Friday, January 6, 2012

National Defense Authorization Act could violate U.S. citizens’ rights

This article was originally published by the Viễn Đông on 6 January 2012. It was reported by Vanessa White.

WASHINGTON D.C.—President Barack Obama has agreed to possibly take away any U.S. citizens’ constitutional rights to a fair trial.
On 31 December 2011, President Obama signed the National Defense Authorization Act of 2012 (NDAA), which-based on the interpretation of the acting president- could give the government power to militarily and indefinitely detain U.S. citizens and lawful permanent residents on U.S. soil, if such people are suspected of terrorism or aiding a terrorist.
The 14 December 2011 House of Representatives vote for the NDAA was equally split among Democrats yet overwhelmingly supported by Republicans. Though, California’s Congressional District (CD) 40 Republican Representative Ed Royce opposed the legislation while the State’s CD 47 Democrat Representative Loretta Sanchez did not vote.
At the time of this article’s publication, the Viễn Đông did not receive comment from either Representative Royce or Representative Sanchez as to why they voted the way they did.
The Senate passed the NDAA, or HR 1540, on 15 December 2011, both California's U.S. Senator Dianne Feinstein and U.S. Senator Barbara Boxer supporting it.
“The statute is particularly dangerous because it has no temporal or geographic limitations, and can be used by this and future presidents to militarily detain people captured far from any battlefield,” an American Civil Liberties Union (ACLU) blog reads. “Any military detention of American citizens or others within the United States is unconstitutional and illegal, including under the NDAA.”
Citizen fears
Ms. Sara AbiBoutros, who has been involved with the international, political and socioeconomic Occupy Movement, told the Viễn Đông that under the NDAA and according to the Federal Bureau of Investigation’s (FBI) definition of “terrorist,” her role as an Occupy protester could lead to her being indefinitely detained.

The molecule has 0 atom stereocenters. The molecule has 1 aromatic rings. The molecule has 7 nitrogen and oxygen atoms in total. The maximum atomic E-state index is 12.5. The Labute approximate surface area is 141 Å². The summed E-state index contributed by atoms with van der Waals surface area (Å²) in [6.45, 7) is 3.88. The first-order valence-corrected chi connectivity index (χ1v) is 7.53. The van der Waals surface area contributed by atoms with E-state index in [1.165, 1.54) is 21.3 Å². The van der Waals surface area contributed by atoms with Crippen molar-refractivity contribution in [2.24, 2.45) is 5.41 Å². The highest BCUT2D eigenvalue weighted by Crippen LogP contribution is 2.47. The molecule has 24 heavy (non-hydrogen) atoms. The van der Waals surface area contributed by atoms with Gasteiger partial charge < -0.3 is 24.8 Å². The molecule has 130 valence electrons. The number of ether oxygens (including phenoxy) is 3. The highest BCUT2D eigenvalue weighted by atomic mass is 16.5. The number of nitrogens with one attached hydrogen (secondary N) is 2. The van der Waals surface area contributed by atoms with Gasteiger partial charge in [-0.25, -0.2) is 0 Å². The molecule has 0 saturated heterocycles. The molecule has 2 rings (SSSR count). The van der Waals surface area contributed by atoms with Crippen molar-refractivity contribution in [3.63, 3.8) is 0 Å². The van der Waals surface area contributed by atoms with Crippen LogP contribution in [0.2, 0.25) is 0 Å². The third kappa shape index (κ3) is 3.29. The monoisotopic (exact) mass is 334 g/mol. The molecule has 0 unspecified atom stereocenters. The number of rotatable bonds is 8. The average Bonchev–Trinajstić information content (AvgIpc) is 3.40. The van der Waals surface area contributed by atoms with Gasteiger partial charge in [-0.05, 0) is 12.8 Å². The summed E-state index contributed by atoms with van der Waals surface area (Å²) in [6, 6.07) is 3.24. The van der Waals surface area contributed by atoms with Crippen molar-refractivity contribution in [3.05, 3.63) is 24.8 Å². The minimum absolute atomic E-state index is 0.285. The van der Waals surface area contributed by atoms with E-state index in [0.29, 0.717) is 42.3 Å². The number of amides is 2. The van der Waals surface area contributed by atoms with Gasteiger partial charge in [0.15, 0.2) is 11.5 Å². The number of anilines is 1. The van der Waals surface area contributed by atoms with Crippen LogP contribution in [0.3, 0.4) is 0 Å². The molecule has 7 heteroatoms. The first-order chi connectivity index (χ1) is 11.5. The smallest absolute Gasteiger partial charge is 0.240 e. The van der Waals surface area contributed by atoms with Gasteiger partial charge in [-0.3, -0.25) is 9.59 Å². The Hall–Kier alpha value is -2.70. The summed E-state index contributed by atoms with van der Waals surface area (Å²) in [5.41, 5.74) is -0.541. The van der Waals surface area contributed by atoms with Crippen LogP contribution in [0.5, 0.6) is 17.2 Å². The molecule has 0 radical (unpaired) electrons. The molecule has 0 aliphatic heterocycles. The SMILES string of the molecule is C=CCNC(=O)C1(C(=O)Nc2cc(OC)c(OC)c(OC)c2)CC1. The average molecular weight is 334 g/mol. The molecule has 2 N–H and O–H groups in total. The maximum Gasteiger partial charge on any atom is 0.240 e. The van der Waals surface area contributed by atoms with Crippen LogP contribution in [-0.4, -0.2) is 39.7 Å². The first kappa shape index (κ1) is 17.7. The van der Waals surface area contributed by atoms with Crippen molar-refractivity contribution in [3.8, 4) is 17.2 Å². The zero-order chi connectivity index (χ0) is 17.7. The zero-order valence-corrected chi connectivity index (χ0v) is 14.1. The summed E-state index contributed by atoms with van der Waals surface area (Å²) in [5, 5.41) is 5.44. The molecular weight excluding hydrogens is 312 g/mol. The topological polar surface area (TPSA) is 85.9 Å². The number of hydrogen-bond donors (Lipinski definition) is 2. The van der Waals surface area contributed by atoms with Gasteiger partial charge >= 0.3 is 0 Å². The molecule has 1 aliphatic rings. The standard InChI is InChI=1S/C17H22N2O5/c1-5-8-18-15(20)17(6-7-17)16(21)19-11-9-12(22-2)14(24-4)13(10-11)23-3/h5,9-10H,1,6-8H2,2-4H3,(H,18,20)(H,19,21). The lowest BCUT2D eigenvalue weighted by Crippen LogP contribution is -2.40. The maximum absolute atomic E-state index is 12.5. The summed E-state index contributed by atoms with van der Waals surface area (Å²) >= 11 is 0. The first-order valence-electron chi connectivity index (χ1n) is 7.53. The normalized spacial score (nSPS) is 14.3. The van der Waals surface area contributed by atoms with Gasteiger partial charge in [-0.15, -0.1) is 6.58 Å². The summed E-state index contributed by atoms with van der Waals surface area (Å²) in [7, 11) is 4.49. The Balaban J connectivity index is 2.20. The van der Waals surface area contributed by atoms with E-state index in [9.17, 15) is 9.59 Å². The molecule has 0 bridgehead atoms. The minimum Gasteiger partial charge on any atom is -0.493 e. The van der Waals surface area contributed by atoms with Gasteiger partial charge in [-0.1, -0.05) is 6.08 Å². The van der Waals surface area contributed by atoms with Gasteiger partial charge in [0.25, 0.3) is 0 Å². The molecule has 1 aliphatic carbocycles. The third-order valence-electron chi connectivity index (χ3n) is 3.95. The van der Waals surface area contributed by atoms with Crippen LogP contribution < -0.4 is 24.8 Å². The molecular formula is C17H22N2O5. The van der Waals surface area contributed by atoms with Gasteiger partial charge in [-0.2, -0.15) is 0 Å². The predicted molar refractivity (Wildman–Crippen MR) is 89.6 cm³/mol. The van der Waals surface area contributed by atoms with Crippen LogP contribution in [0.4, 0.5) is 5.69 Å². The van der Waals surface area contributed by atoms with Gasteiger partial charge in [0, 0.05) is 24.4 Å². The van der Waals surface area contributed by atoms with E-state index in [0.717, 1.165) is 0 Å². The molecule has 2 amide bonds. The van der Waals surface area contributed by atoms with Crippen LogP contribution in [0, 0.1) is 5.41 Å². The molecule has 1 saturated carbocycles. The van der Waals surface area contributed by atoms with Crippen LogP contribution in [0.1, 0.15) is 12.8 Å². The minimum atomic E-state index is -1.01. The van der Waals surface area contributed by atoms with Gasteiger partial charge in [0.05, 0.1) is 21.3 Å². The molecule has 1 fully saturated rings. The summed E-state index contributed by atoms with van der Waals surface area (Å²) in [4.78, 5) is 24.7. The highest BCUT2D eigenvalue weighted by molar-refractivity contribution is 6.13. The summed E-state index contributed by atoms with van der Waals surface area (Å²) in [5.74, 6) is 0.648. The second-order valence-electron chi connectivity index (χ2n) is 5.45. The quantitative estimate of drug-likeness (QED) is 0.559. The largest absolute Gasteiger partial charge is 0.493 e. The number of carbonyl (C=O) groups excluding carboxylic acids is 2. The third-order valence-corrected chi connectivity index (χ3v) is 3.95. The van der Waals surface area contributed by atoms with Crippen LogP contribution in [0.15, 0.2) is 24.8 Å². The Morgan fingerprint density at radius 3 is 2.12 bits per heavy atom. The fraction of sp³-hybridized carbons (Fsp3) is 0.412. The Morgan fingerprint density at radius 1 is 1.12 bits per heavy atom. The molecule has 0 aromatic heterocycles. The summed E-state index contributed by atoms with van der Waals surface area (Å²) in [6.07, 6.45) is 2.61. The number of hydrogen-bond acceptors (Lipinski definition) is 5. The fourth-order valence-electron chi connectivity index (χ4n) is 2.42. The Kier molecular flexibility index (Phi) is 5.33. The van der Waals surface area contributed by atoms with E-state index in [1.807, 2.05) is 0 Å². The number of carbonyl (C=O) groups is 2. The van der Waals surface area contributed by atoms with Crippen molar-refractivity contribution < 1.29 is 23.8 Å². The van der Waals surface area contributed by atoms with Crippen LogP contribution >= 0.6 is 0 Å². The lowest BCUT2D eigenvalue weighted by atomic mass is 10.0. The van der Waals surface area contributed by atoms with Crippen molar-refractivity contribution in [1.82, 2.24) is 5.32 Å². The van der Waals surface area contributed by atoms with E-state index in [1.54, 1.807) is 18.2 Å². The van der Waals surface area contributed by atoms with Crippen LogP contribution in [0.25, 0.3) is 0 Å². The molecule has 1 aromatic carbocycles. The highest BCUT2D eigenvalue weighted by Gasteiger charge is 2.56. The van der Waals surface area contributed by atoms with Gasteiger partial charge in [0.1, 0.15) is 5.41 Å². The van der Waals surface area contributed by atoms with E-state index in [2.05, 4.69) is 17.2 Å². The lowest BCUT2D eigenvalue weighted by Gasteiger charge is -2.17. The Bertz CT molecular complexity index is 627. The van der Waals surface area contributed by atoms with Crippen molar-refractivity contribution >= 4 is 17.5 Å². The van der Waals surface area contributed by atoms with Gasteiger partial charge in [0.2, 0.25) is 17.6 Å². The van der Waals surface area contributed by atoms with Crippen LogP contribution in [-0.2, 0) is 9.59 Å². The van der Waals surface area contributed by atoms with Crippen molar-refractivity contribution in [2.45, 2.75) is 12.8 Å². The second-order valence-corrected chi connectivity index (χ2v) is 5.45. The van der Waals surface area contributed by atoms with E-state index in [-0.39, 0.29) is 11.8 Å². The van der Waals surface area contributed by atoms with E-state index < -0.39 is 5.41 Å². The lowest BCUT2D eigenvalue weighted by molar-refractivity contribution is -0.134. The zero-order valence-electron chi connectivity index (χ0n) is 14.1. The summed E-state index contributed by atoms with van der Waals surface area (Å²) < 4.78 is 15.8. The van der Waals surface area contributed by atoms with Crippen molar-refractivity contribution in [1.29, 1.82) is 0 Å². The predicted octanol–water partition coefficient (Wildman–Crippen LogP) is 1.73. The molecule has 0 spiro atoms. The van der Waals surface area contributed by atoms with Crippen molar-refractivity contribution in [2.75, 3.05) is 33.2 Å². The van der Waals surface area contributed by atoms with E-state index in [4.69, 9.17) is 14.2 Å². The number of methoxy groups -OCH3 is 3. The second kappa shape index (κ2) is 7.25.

Since November 2011, the Viễn Dông has covered the Occupy Movement, which began in New York City (NYC) and San Francisco in September 2011, culminating into international civic disobedient acts including marches, city hall and home occupations, as well as port shutdowns.
“My biggest concern is the vague language in defining what constitutes being a terrorist,” Ms. AbiBoutros told the Viễn Đông of the NDAA’s language, adding that though the NDAA does not necessarily define terrorist, as the FBI does, it gives the government permission on how to treat such people. “The FBI’s definition of a terrorist is laughable.”
Although the FBI recognizes that “there is no single, universally accepted, definition of terrorism,” it defines terrorism as “the unlawful use of force or violence against persons or property to intimidate or coerce a government, the civilian population, or any segment thereof in furtherance of political or social objectives.”
Anyone participating in such activities is considered a “terrorist.”
Ms. AbiBoutros added that the NDAA is also unclear about what it means for someone to “aid terrorists.”
For example, she continued, if she were to create a blog and a terrorist organization saw it and decided to use the information she displayed, she could be considered as aiding a terrorist.
Further bills
Although California's U.S. Senator Feinstein, who is also Chair of the Senate Intelligence Committee, supported the NDAA, she had objections with its indefinite detention provisions and offered an amendment that would clearly state that military detention is only applicable to suspected terrorists captured outside of the United States.
Her amendment was struck down by a 55-45 vote in the Senate.
On 14 December 2011, she introduced legislation to Congress that could keep U.S. citizens and lawful permanent residents who are seized domestically from being detained indefinitely by the military.
Her bill, “Due Process Guarantee Act”, or S. 2003, could ensure that U.S. citizens and lawful permanent residents have their right to a fair trial.
“The argument is not whether citizens such as Yaser Esam Hamdi and Jose Padilla-or others who would do us harm-should be captured, interrogated, incarcerated and severely punished. They should be,” she was quoted in a press release. “But what about an innocent American? What about someone in the wrong place at the wrong time?”
Congress has yet to vote on S. 2003.
Regarding the NDAA, the ACLU is depending on an eventual U.S. Supreme Court ruling on the authority Congress has to indefinitely detain U.S. citizens and lawful permanent residents, arrested in the United States.

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